I make vidya, websites and other shit. Every time a computer fails and I lose my HD, it was hell on earth, even with dropbox backups. I'd have to reinstall a full OS and configure all the programs
Now that's a thing of the past
I'll only have to reinstall an OS if the HD dies. The HD is my weakest link, but the only link. Other PC parts are irrelevant ot my daily work and setup
>What. The. Fuck.
I don't think I've ever heard of a friend saying their HD died, except one guy because of a lightning storm.
But dead power supplies, video cards and mobos? Fuck, allday everyday
Maybe american HDs fail more often because the NSA is constantly scanning them??
It is indeed not 2010, most gamers (excluding poorfags) have probably got their OS on an SSD by now, so why would they instead opt for an external drive?
While external HDs have come a long way in terms of speed, it's still pretty pathetic compared to any decent mid-range SSD. If having a portable OS disk is that important to you, sure go ahead. But personally I would never sacrifice the speed of an SSD for that portability. I'm fucking mustard race goddammit, I WANT SPEED!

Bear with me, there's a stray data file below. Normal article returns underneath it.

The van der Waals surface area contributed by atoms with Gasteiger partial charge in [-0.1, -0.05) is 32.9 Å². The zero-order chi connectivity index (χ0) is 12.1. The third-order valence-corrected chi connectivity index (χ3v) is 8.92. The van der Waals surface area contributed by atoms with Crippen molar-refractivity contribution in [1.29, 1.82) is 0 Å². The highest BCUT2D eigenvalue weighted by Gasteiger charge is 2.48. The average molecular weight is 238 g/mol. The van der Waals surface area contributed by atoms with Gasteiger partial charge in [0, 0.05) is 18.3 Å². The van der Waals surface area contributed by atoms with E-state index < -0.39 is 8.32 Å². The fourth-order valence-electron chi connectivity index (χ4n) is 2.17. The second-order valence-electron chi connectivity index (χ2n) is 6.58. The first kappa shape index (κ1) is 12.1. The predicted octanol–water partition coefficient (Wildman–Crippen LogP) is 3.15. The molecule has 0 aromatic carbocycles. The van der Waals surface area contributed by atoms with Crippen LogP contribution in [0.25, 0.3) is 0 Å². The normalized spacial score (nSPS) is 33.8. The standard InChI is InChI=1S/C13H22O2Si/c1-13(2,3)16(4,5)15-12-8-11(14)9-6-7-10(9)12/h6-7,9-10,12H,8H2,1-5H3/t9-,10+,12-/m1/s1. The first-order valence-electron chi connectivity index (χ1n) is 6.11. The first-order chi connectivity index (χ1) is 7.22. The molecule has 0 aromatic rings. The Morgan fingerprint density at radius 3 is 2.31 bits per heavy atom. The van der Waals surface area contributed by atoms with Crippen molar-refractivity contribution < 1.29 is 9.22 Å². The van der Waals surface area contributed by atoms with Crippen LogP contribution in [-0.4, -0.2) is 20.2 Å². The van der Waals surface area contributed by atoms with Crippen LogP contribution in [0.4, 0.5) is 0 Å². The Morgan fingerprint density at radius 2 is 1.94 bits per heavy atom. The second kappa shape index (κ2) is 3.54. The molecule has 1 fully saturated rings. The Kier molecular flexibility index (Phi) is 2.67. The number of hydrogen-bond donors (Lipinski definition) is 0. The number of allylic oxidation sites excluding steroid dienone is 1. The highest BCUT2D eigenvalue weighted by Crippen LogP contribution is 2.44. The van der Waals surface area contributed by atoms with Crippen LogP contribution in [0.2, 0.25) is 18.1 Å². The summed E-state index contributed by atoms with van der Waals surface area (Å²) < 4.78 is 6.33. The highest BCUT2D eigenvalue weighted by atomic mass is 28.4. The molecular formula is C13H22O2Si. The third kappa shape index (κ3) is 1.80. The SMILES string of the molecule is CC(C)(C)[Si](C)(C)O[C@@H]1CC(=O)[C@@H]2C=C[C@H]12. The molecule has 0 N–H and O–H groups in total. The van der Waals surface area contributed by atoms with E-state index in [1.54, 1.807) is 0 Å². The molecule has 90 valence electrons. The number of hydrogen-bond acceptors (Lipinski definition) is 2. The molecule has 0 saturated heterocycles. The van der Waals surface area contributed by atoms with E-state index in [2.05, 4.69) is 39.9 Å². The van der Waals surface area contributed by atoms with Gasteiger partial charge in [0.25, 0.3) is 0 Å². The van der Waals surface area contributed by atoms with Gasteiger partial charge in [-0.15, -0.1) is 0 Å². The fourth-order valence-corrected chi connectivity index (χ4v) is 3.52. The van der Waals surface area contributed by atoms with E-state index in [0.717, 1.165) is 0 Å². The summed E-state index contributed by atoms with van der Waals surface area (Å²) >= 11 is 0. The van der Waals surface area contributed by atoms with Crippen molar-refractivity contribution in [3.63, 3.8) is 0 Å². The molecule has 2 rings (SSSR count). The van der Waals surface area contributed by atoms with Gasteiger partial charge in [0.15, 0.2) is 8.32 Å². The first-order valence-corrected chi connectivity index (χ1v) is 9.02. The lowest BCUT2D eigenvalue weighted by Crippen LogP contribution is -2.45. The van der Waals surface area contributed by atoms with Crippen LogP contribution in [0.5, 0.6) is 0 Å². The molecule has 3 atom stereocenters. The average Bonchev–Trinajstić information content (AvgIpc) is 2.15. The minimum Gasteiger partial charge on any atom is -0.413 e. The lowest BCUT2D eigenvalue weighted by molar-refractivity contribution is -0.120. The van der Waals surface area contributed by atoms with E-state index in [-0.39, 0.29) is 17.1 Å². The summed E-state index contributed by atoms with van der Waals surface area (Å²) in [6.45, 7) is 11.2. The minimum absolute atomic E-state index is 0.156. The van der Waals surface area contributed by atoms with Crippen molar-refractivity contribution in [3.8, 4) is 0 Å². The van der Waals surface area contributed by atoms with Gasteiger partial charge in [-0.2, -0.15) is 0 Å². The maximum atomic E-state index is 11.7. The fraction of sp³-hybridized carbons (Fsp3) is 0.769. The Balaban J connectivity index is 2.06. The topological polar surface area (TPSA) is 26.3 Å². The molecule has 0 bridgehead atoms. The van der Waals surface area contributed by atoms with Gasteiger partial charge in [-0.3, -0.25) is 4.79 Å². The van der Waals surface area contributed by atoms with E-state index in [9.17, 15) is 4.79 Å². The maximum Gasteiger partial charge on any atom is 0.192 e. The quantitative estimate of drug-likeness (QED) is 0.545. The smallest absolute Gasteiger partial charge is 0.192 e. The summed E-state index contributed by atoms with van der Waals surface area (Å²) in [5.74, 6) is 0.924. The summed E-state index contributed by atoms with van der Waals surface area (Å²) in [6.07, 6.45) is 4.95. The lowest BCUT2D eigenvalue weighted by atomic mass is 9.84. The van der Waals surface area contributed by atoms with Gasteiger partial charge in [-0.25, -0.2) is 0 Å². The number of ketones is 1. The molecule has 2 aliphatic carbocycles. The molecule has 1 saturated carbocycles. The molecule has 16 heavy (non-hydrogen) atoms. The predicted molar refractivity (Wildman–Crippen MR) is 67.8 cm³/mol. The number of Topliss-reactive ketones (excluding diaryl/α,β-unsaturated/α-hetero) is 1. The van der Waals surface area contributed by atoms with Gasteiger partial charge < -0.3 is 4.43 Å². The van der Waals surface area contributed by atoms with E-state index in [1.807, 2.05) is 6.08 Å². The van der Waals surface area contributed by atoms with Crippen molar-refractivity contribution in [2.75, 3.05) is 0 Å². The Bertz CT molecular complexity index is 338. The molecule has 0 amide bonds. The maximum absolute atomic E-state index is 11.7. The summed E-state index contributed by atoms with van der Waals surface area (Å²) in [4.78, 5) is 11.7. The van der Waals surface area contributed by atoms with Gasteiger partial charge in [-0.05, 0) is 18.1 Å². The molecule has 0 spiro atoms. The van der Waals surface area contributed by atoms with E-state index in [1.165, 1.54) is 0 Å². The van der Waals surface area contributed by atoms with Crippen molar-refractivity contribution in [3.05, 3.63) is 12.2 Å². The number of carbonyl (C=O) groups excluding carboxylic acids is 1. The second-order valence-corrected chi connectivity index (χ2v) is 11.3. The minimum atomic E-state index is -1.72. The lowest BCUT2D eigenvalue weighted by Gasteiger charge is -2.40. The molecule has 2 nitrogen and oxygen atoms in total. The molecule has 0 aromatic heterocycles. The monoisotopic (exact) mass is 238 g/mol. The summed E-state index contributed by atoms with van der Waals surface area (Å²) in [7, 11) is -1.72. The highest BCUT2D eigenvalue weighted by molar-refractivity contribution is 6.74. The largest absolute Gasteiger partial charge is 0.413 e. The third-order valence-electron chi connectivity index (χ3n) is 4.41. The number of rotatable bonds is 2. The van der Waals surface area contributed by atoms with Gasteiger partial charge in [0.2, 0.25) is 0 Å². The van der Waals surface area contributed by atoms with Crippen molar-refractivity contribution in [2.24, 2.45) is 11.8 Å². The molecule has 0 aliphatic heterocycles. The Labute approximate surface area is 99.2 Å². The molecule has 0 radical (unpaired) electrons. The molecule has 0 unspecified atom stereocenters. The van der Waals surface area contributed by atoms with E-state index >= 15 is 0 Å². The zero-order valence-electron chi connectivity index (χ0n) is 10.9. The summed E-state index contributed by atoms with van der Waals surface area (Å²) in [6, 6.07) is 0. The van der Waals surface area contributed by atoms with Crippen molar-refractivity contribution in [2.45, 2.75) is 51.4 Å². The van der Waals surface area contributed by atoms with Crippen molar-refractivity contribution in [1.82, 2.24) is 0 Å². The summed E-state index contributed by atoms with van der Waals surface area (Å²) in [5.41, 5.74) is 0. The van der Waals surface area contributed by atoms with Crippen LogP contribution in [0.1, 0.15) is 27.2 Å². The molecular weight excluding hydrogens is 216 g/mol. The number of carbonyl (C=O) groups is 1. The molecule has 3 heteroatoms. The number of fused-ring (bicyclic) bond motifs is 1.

>First of all it's just Linux
no one calls android just Linux or even fucking Android/Linux
Linux core is the least important part of "Linux"
The only hold Linux has on anyone is the massive amount of drivers available for it plus the copy left licensing. In most cases I could use BSD Kernel and essentially replace Linux.
>Maybe american HDs fail more often because the NSA is constantly scanning them??
A lot of people don't know their hard drive is dying. They're still in super bad condition, and attribute the slowdown in system speed to malware or other software issues. I see more dying hard drives than I do mobo/PSU/etc. I encourage you to run seatools on all your drives as an experiment. The problem with HDDs is that a lot of the time you're not aware of failure until it's too late. Winblows doesn't report it well at all. I have seen gnome3 report a bad HDD. That was fun.
Idk where I was going with this.
SteamOS has absolutely no GNU software?
>parallel release that removes anything from it that Valve ad that people may think it is shady
So... any other distro available right now?
Hard drives probably fail more often than any other computer component. I've never seen a motherboard die except after being handled improperly, not including laptop motherboards that get ports snapped off in falls.
>valve vr is da future!
>valve gamepad is da future!
>valve paid mods are da future!
>valve linux is da future!
tip top kek m9. maybe gayben should stick to making games and leave the jewing to the experts. valve hasn't had a successful product since steam prove me wrong
>mfw linux gaming was just starting to gain momentum when dx12 raped it to death, again